Megan O’Neill is a Reader at the University of Dundee and has an extensive background of policing research with a focus on issues of social interaction in policing, both within the organisation and with the public and partners. Her work has included studies of football policing, Black Police Associations, community policing, partnership working and Police Community Support Officers. She is part of the Unity Project, funded by the European Commission’s Horizon 2020 programme, to study community policing and its adaptation to the new challenges of policing neighbourhoods across the EU. She was appointed as the SIPR Associate Director for the Police-Community Relations Network in August 2018.

Evidence and Investigation Network

Dr Penny Woolnough,
Abertay University.

Penny Woolnough is a Lecturer in Forensic Psychology at Abertay University in Scotland. A Fellow of the International Academy of Investigative Psychology and a Registered Forensic Psychologist she acts as an Expert Advisor to the UK National Crime Agency and to Police Scotland in relation to missing persons. Her research interests focus on the policing of vulnerable persons and she is currently engaged in projects relating to missing persons, suicide, and public protection. She was appointed as the SIPR Associate Director for the Evidence & Investigation Network in February 2016.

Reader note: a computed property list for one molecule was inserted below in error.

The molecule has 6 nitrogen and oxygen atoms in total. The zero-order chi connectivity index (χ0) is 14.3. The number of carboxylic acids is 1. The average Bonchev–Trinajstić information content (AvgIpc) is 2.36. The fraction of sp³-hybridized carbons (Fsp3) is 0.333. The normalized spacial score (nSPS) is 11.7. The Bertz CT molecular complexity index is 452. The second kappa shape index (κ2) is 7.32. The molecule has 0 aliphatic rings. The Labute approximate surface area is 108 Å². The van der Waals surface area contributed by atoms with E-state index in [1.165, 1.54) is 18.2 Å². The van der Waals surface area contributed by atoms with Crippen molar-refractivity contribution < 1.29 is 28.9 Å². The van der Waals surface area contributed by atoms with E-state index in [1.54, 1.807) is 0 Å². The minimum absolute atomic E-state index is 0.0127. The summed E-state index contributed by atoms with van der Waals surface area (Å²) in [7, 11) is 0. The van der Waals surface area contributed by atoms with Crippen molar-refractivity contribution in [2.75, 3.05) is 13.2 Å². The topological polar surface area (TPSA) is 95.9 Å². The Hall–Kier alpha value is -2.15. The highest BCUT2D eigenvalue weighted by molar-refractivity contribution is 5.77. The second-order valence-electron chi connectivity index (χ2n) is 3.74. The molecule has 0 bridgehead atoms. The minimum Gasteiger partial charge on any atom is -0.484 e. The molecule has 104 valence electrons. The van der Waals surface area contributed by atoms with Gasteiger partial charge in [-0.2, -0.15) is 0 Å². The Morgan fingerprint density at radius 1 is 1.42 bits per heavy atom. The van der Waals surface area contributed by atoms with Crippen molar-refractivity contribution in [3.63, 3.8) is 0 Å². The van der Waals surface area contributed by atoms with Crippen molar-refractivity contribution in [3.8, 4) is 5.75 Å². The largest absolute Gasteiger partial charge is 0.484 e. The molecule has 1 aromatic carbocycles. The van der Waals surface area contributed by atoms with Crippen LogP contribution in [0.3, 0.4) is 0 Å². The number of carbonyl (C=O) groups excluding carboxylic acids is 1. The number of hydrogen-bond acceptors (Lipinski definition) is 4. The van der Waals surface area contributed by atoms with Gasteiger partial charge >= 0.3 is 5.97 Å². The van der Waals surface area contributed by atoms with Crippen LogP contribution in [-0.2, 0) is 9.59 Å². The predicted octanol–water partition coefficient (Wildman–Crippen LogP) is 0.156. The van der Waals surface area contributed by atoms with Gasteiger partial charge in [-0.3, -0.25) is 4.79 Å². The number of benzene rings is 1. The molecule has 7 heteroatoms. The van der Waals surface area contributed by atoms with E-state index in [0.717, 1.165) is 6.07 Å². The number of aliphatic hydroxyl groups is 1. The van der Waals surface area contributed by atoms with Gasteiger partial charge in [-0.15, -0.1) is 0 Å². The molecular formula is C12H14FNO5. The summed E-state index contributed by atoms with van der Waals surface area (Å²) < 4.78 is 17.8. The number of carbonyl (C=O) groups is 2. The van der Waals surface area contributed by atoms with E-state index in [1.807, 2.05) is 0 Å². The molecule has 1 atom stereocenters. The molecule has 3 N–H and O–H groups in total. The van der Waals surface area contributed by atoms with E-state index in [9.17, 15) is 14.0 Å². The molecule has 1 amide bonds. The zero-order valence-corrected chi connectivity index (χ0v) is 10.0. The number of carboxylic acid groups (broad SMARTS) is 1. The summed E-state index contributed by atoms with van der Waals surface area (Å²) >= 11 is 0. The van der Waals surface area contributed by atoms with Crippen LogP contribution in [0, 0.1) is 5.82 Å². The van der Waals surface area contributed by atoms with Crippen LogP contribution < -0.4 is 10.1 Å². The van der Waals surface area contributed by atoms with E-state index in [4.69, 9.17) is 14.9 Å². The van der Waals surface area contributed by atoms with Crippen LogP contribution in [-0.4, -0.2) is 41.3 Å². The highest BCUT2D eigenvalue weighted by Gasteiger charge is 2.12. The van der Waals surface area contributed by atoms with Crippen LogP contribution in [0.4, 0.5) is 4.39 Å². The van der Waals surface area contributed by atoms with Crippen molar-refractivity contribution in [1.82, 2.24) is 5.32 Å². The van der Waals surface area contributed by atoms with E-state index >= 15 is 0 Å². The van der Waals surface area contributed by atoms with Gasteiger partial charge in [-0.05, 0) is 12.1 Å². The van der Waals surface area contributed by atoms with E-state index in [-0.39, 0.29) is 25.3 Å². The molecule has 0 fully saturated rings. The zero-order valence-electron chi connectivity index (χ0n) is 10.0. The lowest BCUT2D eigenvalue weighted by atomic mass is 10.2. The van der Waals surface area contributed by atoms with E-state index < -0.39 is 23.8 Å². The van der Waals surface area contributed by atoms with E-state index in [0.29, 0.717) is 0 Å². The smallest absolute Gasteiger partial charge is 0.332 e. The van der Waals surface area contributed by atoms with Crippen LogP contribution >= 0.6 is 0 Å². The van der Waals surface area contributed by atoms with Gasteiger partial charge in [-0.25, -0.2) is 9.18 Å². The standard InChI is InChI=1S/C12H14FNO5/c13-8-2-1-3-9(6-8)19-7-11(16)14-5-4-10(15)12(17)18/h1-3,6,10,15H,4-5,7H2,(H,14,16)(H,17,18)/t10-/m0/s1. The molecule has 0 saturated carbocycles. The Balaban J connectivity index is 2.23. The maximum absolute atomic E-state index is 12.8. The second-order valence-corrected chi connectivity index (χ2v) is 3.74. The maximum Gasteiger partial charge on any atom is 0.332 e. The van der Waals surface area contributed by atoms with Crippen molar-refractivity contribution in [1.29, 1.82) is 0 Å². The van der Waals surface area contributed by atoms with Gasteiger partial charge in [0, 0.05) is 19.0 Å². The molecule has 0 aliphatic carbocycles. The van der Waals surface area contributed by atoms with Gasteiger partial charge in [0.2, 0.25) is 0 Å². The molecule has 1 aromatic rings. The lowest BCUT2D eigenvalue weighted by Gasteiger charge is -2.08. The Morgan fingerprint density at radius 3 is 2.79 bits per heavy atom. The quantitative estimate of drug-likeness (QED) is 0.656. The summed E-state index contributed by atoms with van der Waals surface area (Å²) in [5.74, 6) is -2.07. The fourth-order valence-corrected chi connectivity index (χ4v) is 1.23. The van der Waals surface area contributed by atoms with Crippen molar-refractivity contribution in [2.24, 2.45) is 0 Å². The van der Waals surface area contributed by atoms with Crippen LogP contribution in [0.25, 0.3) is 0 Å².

Education and Leadership Network

Dr Andrew Wooff
Edinburgh Napier University.

I am an Associate Professor of Criminology at Edinburgh Napier University and the Head of Social Sciences and former Programme Leader for BSc (Hons) Policing and Criminology.

In the past 5 years, I have completed 3 externally funded projects as PI (totalling £33,000), the most recent of which examined the Special Constabulary in Scotland. I have also been Co-I on a further 3 projects (totalling £308,800). As a result of my research and publications, I have been invited to sit on the Home Office Custody Review Design Board, the editorial board for two book series and the international advisory panel for a research project at the University of Sheffield. I am also the co-lead for the Education and Leadership network within the Scottish Institute of Policing Research (SIPR) and I am a member of the British Society of Criminology. I currently supervise 4 PhD students, on who has just completed his corrections.

My research interests are varied and interdisciplinary, informed by extending theoretical developments in criminology, geography and rural sociology. I am interested in how the police use their power in different ways and on different populations, particularly in relation to rural policing, police custody, and the use of police volunteers.

Dr Andrew Tatnell
Edinburgh Napier University.